Wage freeze creating mutiny: union

Wage freeze. Those are fighting words for Alberta’s health-care workers. “The government is creating a mutiny,” said Jane Sustrik, second vice-president with United Nurses of Alberta.

Wage freeze. Those are fighting words for Alberta’s health-care workers.

“The government is creating a mutiny,” said Jane Sustrik, second vice-president with United Nurses of Alberta.

“They accuse the special interest groups, the unions, of fear mongering. I think they are creating much of that and most of the dissension within the system,” she said via cellphone from a UNA rally outside Misericordia Community Hospital in Edmonton at noon on Friday.

The province’s new plan to impose a wage freeze on public employees, including health-care workers, gave nurses yet another reason on Friday to protest after recent government decisions to slash mental health beds and fears of job cuts to address the health-care deficit.

Health Minister Ron Liepert, who toured Lacombe Hospital and Care Centre on Friday, said the wage freeze isn’t about cutting health-care funding.

“We’re talking about restraint in the health-care spending,” said Liepert before attending the official reopening of Rimbey Hospital and Care Centre as part of his six-month tour of rural hospitals.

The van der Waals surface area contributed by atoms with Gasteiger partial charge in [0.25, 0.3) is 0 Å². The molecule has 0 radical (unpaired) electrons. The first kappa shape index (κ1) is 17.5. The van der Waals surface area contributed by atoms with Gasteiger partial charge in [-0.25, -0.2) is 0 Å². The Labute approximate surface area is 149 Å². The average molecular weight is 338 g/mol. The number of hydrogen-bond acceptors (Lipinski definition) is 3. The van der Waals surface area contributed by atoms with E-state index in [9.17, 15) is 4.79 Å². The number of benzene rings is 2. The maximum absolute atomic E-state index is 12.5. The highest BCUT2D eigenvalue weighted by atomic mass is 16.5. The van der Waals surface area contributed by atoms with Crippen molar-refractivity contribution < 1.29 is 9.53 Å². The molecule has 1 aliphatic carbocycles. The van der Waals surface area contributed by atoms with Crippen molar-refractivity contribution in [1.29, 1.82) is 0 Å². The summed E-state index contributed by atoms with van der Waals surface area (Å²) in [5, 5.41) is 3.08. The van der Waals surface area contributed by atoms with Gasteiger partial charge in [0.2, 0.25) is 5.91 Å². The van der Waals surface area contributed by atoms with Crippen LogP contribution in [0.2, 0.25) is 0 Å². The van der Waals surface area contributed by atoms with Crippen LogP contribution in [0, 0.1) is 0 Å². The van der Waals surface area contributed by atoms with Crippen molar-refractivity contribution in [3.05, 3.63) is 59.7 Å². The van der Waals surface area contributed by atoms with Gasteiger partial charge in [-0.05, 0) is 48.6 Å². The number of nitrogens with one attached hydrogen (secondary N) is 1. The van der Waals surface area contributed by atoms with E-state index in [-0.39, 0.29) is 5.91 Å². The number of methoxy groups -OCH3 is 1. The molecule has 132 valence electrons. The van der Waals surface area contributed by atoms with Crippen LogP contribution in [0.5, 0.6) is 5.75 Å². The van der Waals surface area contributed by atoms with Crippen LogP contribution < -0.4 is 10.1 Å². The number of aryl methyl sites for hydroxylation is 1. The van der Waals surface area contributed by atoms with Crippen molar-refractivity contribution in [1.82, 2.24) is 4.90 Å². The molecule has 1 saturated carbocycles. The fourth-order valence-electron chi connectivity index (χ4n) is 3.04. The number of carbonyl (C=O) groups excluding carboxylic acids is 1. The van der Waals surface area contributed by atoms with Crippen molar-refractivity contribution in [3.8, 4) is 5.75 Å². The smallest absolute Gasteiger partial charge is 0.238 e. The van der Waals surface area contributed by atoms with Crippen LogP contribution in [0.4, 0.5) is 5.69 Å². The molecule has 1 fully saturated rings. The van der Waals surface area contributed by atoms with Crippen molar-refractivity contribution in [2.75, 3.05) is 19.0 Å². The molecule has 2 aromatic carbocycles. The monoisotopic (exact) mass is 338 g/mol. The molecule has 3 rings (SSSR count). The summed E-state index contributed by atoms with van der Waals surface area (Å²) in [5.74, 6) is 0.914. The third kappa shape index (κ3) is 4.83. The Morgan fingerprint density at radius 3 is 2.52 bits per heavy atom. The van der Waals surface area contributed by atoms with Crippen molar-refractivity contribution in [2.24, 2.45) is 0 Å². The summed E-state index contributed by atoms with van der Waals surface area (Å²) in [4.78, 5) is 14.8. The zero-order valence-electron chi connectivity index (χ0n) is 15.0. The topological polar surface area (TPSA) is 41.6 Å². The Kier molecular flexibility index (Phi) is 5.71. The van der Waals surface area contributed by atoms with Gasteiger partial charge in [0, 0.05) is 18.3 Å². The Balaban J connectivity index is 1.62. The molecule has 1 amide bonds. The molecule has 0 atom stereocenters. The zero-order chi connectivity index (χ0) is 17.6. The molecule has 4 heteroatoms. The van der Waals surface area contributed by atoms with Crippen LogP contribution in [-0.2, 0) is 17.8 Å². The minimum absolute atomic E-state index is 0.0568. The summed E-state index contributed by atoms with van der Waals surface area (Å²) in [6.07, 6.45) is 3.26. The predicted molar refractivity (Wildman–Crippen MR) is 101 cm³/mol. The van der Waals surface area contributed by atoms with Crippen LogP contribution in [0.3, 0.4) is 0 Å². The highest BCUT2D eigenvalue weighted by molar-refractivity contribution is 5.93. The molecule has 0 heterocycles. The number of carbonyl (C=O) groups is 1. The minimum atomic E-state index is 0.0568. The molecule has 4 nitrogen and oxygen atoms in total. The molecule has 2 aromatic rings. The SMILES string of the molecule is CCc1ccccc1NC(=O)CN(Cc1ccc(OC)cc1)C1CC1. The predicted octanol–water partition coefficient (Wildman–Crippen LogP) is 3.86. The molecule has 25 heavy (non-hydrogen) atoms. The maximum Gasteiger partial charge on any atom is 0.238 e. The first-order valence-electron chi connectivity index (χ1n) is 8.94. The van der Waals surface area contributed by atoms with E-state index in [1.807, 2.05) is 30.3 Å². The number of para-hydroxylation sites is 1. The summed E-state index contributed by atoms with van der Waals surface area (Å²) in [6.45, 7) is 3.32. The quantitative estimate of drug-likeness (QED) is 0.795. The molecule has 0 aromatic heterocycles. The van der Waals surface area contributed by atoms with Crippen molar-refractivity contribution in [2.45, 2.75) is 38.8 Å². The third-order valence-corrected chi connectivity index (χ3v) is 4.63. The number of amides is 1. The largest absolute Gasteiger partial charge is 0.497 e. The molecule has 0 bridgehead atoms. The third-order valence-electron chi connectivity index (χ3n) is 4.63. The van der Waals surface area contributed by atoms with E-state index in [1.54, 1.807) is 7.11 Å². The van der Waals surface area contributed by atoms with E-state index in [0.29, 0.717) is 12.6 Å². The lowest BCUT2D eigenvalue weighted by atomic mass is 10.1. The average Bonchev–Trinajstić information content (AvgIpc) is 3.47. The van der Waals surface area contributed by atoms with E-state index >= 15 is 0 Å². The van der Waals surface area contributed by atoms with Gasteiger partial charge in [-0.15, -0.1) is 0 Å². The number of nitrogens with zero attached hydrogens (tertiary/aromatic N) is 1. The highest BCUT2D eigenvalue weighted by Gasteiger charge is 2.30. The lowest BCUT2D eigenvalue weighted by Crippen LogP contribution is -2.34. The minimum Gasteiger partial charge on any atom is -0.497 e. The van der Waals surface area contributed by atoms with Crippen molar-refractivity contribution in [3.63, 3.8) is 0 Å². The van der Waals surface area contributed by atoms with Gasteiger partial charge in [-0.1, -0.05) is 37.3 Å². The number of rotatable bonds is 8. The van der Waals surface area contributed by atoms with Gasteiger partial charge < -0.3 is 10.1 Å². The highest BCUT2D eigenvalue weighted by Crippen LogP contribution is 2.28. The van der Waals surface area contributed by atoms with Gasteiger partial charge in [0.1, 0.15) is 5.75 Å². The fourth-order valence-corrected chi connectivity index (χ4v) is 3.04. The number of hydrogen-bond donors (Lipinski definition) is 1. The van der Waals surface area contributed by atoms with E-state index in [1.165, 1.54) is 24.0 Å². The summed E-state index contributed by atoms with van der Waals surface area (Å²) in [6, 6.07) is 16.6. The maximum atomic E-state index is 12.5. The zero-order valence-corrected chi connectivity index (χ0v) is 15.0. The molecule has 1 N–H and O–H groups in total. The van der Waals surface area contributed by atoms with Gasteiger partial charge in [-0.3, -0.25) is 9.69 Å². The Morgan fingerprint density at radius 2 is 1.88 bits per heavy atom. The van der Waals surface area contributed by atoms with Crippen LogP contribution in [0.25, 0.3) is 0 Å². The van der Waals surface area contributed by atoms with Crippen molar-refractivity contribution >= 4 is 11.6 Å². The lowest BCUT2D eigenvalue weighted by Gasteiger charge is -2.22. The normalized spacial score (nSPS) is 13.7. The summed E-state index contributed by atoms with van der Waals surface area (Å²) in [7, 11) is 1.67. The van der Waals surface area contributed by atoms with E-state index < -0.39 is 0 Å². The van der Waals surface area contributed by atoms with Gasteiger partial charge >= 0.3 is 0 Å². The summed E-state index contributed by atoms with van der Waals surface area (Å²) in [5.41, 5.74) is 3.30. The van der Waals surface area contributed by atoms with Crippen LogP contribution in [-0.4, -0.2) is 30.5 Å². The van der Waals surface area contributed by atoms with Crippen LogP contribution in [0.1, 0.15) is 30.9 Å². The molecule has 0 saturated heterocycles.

“Obviously, the majority of dollars spent on health care go towards wages, so if we are working with the various unions and providers to curtail wage increases over the next two years, that’s going to go a long way to ensuring that facilities, such as this, will continue to be economically viable. And it’s part of ensuring these facilities will continue to provide the services they’re currently providing.”

He said Alberta health-care providers earn among the highest wages in Canada.

Sustrik said Alberta’s registered nurses may make a good wage but it has been a wealthy province and living expenses run high.

Most nursing graduates are leaving Alberta, choosing to work in stable health-care systems where they are valued and respected, she said.

Liepert said he is touring rural hospitals to assure communities and staff that they will continue to have a place in Alberta’s health-care system.

“Facilities like this one in Lacombe . . . will play an ever-increasing role in the delivery of health care across the province, not like some are saying, that it’s going to be a downsizing.”

Sustrik said nurses are concerned about exactly what government has planned for rural hospitals.

“The people this government serves have never been given the privilege of knowing what the actual plan is.”

szielinski@bprda.wpengine.com

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